There was a bit less running this week.
After an amazing experience at this year’s Cardiff 10k, I decided to give myself 3 good days of rest and recovery where there was no running.
Training resumed on Thursday at 6:30am when I ran 6 early morning miles along Hagley Road. I hadn’t run that early in the morning since we were last in Malgrat de Mar last year. I also didn’t have any breakfast before heading out, only some water for hydration. I’m the sort of person that needs a shower in the morning and at least an hour to really come to my senses. The first mile was sluggish and nothing felt right. There was a surprising amount of traffic out on the roads along with a couple of fellow runners. I finally felt more like myself at the halfway point, which you can see from my splits where there was a dramatic improvement. All in all, it was a pretty decent run and it helped to wake everything up again after a few days off. The Garmin data can be found here.
Saturday was Parkrun day at Cannon Hill. I was in good shape and wanted a course PB, but I don’t think I was hungry for a course PB if that makes sense? I had agreed to pace Dave for the first 2 miles at 6:16 minutes per mile and the rest would be an unknown quantity. Despite warnings to take care on the start line not to fall over, some plonker only went and fell over! The first mile was a tad behind schedule but felt fast. It was a very crowded field up front despite only 386 runners turning up. We spent much of the first mile weaving and dodging fellow runners, not helping us run a clean line. The second mile was pretty shocking at over 10 seconds slower than target race pace, usually caused by pacing off other runners that are also slowing down. We managed to lift the pace going into the third mile but Dave wisely dropped back slightly, now going into unknown territory. My second wind came out of nowhere and I started to chase runners down. On the approach to the final corner, I was overtaken by a chap wearing a Marathon Talk t-shirt; I told him to go for it and “zip up the Yuki-suit”, to which he replied “foos your legs!”. Leaving the final corner, I had caught up to a young lad that was running superbly; he was starting to fade so I told him to stay with me for the last 400m, pushing him on to just overtake me. I crossed the finish line for 19:39; Dave came back home moments later for a superb 19:46 PB. We both looked pretty fresh and still had a bit more to give, so next week might see records fall again. Whilst I didn’t achieve anything for myself, it was great to be able to help others out and proved to be one of the most enjoyable runs I’ve had in recent times. Here’s the Garmin data.
Everybody knows the brighter the shoes, the faster the finish times!
I purchased my third pair of Nike Flyknit Racers in fetching Volt. Dom and I had popped into the Nike Store in Cardiff last weekend and sadly, they wanted too much for them; at £150 a pair, that’s roughly 50p per mile if I can get them to last 300 miles. Runners Need wanted far less and whilst still expensive, they are a superb racing flat for me and part of my arsenal for racing. My orange pair from last year are now starting to show significant signs of wear, not in the sole or midsole but in the upper. Due to the weave construction, the more ventilated areas like the toe box are starting to give way and I’ll be really lucky to be able to get 300 miles out of them.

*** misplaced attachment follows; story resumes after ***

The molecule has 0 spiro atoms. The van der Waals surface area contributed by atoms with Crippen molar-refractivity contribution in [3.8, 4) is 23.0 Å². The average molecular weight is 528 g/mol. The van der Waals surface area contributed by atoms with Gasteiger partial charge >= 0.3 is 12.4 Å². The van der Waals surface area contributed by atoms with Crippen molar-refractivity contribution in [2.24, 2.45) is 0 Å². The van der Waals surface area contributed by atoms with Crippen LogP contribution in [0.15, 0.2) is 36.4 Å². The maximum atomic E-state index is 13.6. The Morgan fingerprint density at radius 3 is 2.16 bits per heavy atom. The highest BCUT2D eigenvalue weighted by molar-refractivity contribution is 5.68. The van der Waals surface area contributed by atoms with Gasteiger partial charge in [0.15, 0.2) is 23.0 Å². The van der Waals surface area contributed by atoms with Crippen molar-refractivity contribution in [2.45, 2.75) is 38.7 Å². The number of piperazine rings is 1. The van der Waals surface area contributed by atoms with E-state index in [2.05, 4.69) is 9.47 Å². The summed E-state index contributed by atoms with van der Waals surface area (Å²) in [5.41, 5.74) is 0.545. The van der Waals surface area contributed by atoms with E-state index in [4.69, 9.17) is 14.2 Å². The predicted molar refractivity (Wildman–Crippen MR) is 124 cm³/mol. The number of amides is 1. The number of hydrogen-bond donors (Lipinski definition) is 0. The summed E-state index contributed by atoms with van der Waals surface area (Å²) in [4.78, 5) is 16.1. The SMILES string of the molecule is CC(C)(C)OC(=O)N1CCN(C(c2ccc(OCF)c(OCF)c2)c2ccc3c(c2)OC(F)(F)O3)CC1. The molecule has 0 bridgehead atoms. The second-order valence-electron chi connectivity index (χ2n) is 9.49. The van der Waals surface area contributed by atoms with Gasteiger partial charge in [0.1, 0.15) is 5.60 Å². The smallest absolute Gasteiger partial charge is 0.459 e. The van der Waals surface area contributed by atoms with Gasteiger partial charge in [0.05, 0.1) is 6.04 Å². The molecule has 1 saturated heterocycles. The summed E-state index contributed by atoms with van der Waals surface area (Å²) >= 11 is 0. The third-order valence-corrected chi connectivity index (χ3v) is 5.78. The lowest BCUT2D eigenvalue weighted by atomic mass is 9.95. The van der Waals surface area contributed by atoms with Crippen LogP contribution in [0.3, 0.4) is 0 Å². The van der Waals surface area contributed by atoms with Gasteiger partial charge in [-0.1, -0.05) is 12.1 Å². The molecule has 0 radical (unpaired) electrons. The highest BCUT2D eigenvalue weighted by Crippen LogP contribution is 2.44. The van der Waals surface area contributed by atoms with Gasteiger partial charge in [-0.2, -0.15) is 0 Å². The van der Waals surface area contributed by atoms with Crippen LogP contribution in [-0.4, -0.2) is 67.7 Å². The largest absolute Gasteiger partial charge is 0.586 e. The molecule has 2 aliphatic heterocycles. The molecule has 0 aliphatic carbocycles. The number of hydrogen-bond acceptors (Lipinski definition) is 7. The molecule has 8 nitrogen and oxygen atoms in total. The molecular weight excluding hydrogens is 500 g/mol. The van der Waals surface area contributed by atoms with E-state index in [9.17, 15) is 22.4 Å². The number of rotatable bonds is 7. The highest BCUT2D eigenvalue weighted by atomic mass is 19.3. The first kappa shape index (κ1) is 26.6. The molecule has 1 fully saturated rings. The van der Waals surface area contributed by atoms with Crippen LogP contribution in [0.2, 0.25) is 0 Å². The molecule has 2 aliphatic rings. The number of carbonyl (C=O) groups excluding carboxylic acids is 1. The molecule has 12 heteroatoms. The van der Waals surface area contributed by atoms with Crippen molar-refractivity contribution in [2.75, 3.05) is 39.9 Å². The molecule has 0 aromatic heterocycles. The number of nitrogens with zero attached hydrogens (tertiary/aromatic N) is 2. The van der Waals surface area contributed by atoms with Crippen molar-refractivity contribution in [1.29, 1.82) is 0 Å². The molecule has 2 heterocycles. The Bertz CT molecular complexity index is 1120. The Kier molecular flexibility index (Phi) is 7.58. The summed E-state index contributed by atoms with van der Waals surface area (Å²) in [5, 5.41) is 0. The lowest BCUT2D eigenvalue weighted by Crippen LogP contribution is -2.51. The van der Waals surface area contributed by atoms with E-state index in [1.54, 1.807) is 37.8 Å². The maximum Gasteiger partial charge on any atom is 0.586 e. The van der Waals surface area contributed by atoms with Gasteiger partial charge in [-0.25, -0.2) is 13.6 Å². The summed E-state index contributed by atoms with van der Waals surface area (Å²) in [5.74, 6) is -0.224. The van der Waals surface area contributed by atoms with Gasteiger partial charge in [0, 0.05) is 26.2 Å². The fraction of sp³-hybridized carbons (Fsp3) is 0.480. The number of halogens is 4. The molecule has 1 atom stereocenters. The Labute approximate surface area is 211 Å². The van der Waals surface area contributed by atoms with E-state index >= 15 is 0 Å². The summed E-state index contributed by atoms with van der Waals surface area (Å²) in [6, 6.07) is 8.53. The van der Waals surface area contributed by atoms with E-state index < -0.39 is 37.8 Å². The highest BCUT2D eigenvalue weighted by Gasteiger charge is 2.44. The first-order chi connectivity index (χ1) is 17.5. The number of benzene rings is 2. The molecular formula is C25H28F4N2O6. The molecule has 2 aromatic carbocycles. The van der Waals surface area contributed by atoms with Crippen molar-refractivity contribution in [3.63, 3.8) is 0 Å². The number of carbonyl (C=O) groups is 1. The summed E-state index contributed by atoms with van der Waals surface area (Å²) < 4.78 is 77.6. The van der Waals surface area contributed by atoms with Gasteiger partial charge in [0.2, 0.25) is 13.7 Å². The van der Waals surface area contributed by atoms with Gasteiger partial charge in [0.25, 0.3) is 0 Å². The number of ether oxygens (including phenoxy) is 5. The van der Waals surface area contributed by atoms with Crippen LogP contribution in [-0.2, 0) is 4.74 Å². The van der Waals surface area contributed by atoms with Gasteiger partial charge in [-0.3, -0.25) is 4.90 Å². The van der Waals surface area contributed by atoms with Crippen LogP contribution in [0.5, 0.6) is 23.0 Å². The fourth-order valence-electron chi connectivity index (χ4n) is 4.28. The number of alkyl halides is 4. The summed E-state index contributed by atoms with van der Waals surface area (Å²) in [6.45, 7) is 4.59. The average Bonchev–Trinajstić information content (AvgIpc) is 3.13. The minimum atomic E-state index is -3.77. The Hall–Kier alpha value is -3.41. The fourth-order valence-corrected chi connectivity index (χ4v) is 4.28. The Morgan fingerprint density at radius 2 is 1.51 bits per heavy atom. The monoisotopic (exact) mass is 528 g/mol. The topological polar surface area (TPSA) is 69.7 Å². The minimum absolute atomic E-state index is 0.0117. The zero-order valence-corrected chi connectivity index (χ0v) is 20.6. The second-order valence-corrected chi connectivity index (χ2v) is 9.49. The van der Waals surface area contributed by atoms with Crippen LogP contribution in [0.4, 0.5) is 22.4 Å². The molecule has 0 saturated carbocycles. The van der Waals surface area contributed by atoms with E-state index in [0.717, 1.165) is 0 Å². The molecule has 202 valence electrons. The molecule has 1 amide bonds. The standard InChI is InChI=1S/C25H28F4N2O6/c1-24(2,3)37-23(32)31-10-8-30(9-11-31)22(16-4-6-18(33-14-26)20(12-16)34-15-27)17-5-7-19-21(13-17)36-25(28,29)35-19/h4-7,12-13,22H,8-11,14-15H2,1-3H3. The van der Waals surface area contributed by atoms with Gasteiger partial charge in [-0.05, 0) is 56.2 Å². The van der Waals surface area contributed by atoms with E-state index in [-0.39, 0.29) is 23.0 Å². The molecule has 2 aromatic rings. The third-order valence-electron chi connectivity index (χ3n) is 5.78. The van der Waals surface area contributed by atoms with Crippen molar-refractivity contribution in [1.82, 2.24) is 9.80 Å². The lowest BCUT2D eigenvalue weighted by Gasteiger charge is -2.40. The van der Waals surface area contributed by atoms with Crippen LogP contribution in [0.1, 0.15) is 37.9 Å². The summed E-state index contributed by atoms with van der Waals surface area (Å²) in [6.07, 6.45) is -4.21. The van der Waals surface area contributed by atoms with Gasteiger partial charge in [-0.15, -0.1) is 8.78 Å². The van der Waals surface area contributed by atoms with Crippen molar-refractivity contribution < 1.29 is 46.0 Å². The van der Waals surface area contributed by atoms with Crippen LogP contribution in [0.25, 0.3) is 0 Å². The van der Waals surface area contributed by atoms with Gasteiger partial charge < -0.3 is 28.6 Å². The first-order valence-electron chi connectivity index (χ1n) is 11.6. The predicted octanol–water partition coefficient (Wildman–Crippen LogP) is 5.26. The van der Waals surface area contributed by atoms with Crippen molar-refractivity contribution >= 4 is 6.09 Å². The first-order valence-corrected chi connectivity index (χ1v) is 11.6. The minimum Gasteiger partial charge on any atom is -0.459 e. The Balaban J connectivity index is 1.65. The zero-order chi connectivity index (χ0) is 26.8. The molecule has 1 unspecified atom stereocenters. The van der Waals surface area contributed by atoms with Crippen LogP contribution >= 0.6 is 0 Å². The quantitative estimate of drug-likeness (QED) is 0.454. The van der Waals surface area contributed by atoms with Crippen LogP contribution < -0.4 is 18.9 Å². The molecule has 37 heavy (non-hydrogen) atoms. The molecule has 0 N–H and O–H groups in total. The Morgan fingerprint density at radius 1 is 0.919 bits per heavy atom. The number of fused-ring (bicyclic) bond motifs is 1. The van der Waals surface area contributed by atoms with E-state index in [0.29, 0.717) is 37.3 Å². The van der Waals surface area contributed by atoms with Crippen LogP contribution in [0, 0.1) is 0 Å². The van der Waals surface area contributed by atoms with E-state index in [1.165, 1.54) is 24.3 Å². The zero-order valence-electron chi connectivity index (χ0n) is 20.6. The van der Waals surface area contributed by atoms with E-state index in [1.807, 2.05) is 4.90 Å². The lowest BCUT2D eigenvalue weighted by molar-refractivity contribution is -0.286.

Sunday started off with the Great North Run. The women’s race was superb, with Priscah Jeptoo crushing the competition of Defar and Dibaba from Ethiopia. She’s making waves this year and is one to keep an eye on after winning the London Marathon and now the Great North Run. The men’s race was also fantastic, with a brilliant move by Kenenisa Bekele to catch up to Mo and Haile with a 25m gap initially and then go all the way to win it! I felt so bad for Haile where he did all the pacing work for the first 12 miles only to lose it on the hill, never having the chance to regain the lead.
The triathlon finals were also tense affairs, with Non Stanford taking the win in the women’s event. Full of surprises, many participants thought to be in contention either wiped out and never finished or simply weren’t a real threat in the end. It was also unfortunate for Alastair to be injured and Jonathan just missed out on victory by a few mere metres.
Hannah England trains in Birmingham
Today’s long run possibly didn’t have the most thought put into it. The Skyride took place in Birmingham, ruling out another bash at the upcoming half marathon course. In a moment of madness meeting convenience, I decided last night to cover 8 laps of Edgbaston Reservoir, making for 12+ miles. During the first lap, I saw a female runner ahead training with their coach. They had a long blonde pony tail and initially, I thought it may have been Gemma Steel. As she got closer, she looked too slender to be Gemma Steel and I realised it was Hannah England! I said “hello Hannah” to her as she ran towards me and she replied with a smile and a “hi!”. I saw her another 3 times but left her to it rather than disturb her training session. It’s not every day you get to share your training session with an elite for inspiration! Running laps around Edgbaston Reservoir was hard as nails. Some parts of the course are incredibly exposed with the wind battering me senseless today. The loose, uneven terrain also drained my legs of energy compared to running on the road, leaving me running on near empty for the second half. Finally, the mental challenge of running laps almost broke me where I wanted to quit after 6 laps. Included in the negativity mix was my heart rate monitor causing a stitch; I had to take it off and carry it which explains the erratic readings during the run. Oh, and the rain came with one lap left to make an already difficult run even harder to complete. Take a look at the Garmin data here.